Title: Re: K-97
Post by: tommymorris on October 07, 2020, 04:28:41 PM
Would K-97 work for a Kolsch? If not, what dry yeast wold you suggest?
Lallemand Kolsch yeast is pretty good.
Title: Re: K-97
Post by: dmtaylor on October 07, 2020, 04:40:40 PM
Would K-97 work for a Kolsch? If not, what dry yeast wold you suggest?

No, not great in my experience.

It sounds crazy, but I really really like Lallemand London ESB Ale.  Fermented cool, it turned out very clean for me.  Its drawback might be its attenuation, which in my experience was about 71% but others have reported it in the upper 60s.  So if you want to try it, consider mashing for a very long time, like overnight, to keep the enzymes working for a good long time, in the hopes that this will keep the beer dry like a Kolsch should be.

Dang....... now I really want to try this!  I'm making a schwarbier this week, I'll split the batch and give it a shot!  I'm pretty sure I still have some London left, will have to check.  If I do try it, I'll try to remember to report back with results, or send me a reminder.

Cheers!
Title: Re: K-97
Post by: denny on October 07, 2020, 05:10:40 PM
Would K-97 work for a Kolsch? If not, what dry yeast wold you suggest?

Not IMO.  AFAIAC, WY2565 is the ultimate kolsch yeast.
Title: Re: K-97
Post by: TXFlyGuy on October 07, 2020, 11:21:23 PM
Would K-97 work for a Kolsch? If not, what dry yeast wold you suggest?

Not IMO.  AFAIAC, WY2565 is the ultimate kolsch yeast.

Just pitched a 4th gen 2565 (4 months old).....after 36 hours, nothing. Looking for a dry yeast for emergency back up.
Title: Re: K-97
Post by: denny on October 08, 2020, 03:00:11 PM
Would K-97 work for a Kolsch? If not, what dry yeast wold you suggest?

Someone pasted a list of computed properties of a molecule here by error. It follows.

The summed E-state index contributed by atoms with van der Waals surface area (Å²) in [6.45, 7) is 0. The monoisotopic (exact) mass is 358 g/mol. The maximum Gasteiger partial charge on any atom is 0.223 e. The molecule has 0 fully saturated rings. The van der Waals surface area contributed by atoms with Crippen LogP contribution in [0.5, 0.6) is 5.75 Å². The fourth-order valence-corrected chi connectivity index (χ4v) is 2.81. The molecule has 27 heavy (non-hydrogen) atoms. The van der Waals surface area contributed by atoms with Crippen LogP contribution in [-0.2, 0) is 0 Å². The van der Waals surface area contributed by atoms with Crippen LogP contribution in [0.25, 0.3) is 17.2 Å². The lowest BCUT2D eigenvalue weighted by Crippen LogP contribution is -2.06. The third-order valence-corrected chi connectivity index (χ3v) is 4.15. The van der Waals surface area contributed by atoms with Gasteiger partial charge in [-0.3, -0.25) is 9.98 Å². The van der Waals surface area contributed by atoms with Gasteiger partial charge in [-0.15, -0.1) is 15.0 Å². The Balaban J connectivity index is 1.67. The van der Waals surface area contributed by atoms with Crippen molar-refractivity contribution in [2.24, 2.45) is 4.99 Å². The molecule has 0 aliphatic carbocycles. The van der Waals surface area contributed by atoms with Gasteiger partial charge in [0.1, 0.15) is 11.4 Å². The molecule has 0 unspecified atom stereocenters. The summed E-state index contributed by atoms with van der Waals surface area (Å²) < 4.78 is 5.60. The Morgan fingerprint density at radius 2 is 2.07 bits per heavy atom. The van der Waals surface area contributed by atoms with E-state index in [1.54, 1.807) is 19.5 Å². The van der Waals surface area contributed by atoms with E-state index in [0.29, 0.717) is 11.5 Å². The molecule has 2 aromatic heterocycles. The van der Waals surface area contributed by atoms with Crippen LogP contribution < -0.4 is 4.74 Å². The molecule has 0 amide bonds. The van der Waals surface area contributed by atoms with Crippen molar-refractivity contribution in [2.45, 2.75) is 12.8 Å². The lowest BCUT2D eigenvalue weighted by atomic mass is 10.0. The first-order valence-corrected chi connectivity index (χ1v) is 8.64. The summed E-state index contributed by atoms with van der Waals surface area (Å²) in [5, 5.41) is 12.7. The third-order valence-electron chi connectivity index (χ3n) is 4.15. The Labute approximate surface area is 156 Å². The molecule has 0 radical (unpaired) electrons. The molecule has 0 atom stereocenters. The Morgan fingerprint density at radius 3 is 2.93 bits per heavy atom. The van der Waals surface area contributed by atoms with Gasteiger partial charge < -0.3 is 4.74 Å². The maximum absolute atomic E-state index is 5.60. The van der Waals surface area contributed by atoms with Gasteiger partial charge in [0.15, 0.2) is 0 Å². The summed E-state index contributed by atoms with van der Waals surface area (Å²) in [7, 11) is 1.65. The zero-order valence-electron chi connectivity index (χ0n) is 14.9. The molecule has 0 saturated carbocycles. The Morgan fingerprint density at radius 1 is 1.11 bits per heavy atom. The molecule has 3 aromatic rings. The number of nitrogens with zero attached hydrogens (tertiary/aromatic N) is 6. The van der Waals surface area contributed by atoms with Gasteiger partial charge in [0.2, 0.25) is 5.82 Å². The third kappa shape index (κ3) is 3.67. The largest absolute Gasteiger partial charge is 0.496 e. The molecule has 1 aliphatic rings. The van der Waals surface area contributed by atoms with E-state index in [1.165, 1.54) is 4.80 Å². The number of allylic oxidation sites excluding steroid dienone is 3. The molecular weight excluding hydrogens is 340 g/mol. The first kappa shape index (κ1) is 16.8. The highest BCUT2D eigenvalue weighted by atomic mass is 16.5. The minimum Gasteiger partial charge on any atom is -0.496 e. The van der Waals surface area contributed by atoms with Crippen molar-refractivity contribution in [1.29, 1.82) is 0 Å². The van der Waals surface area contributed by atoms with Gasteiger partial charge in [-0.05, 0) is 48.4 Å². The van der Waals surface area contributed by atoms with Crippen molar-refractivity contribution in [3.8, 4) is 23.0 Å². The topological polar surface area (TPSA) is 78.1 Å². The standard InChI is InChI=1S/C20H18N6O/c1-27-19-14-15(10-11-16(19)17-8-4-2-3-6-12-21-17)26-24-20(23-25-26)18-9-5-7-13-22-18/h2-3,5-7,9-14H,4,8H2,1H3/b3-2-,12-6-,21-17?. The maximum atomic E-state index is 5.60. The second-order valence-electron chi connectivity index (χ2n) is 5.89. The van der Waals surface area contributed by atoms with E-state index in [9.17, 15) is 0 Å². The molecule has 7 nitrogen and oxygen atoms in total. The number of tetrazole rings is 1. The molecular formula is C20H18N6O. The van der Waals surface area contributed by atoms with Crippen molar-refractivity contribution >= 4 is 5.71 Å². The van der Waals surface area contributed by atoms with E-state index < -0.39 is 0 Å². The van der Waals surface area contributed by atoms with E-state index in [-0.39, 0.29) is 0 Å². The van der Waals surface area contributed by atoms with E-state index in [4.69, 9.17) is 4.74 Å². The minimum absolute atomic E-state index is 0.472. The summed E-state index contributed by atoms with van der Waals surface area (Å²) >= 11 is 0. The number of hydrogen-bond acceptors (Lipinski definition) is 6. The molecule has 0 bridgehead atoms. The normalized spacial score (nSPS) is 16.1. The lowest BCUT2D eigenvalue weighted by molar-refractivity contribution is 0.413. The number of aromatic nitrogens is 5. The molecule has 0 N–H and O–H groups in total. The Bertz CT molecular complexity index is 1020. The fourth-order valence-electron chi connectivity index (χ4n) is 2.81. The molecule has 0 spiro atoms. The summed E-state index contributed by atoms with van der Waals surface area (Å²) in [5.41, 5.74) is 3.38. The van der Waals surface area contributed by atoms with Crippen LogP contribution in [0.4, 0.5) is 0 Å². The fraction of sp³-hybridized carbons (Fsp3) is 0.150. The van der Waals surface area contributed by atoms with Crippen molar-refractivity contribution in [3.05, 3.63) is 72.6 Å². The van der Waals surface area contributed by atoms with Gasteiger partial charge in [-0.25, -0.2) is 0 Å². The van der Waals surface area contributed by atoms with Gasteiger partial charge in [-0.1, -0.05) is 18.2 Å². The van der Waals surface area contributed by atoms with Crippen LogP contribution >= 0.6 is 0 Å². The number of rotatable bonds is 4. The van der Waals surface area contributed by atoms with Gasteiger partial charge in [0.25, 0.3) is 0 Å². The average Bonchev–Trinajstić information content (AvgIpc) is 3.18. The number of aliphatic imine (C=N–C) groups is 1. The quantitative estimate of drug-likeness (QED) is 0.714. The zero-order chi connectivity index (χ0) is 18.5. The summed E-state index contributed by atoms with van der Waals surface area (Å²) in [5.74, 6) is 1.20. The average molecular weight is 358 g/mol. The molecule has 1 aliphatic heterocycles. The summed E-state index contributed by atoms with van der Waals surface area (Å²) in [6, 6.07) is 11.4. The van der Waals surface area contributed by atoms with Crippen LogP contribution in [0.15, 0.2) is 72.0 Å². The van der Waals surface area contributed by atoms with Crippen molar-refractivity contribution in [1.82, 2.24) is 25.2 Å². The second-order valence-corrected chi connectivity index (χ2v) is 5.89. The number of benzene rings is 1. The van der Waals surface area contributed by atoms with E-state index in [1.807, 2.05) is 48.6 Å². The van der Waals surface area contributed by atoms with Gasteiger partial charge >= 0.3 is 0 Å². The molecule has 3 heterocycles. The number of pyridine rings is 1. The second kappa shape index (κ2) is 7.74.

Not IMO.  AFAIAC, WY2565 is the ultimate kolsch yeast.

Just pitched a 4th gen 2565 (4 months old).....after 36 hours, nothing. Looking for a dry yeast for emergency back up.

You may be out of luck on dry in that case.  Did you make a starter with the 2565 slurry?
Title: Re: K-97
Post by: Saccharomyces on October 08, 2020, 08:07:46 PM
You may be out of luck on dry in that case.  Did you make a starter with the 2565 slurry?

I am curious as to if TXFlyGuy was serially repitching this culture like he mentioned in another thread.  Usually, a four-month-old culture is still good to go, but when one serially overpitches a culture, it loses its viability more quickly due to lack of new cell growth in each successive batch.  The culture could have been revived if he had mixed a small amount of the slurry with about 250ml of new aerated 1.040 starter wort, waited until it hit high krausen before decanting a fraction or all of the liquid portion of the starter into about 1L of fresh aerated starter wort, which would leave behind all of the old dead cells.  The resulting new culture would be mostly new cells. The old double drop system worked on this principle.  Dropping after the wort started to ferment left behind the break and dead yeast cells while adding a little O2 to a yeast culture that more than had O2 or O3-level O2 requirements.
Title: Re: K-97
Post by: tommymorris on October 08, 2020, 08:29:23 PM
You may be out of luck on dry in that case.  Did you make a starter with the 2565 slurry?

I am curious as to if TXFlyGuy was serially repitching this culture like he mentioned in another thread.  Usually, a four-month-old culture is still good to go, but when one serially overpitches a culture, it loses its viability more quickly due to lack of new cell growth in each successive batch.  The culture could have been revived if he had mixed a small amount of the slurry with about 250ml of new aerated 1.040 starter wort, waited until it hit high krausen before decanting a fraction or all of the liquid portion of the starter into about 1L of fresh aerated starter wort, which would leave behind all of the old dead cells.  The resulting new culture would be mostly new cells. The old double drop system worked on this principle.  Dropping after the wort started to ferment left behind the break and dead yeast cells while adding a little O2 to a yeast culture that more than had O2 or O3-level O2 requirements.
What does this mean?

“...that more than had O2 or O3-level O2 requirements.”
Title: Re: K-97
Post by: TXFlyGuy on October 09, 2020, 01:29:43 AM
Would K-97 work for a Kolsch? If not, what dry yeast wold you suggest?

Not IMO.  AFAIAC, WY2565 is the ultimate kolsch yeast.

Just pitched a 4th gen 2565 (4 months old).....after 36 hours, nothing. Looking for a dry yeast for emergency back up.

You may be out of luck on dry in that case.  Did you make a starter with the 2565 slurry?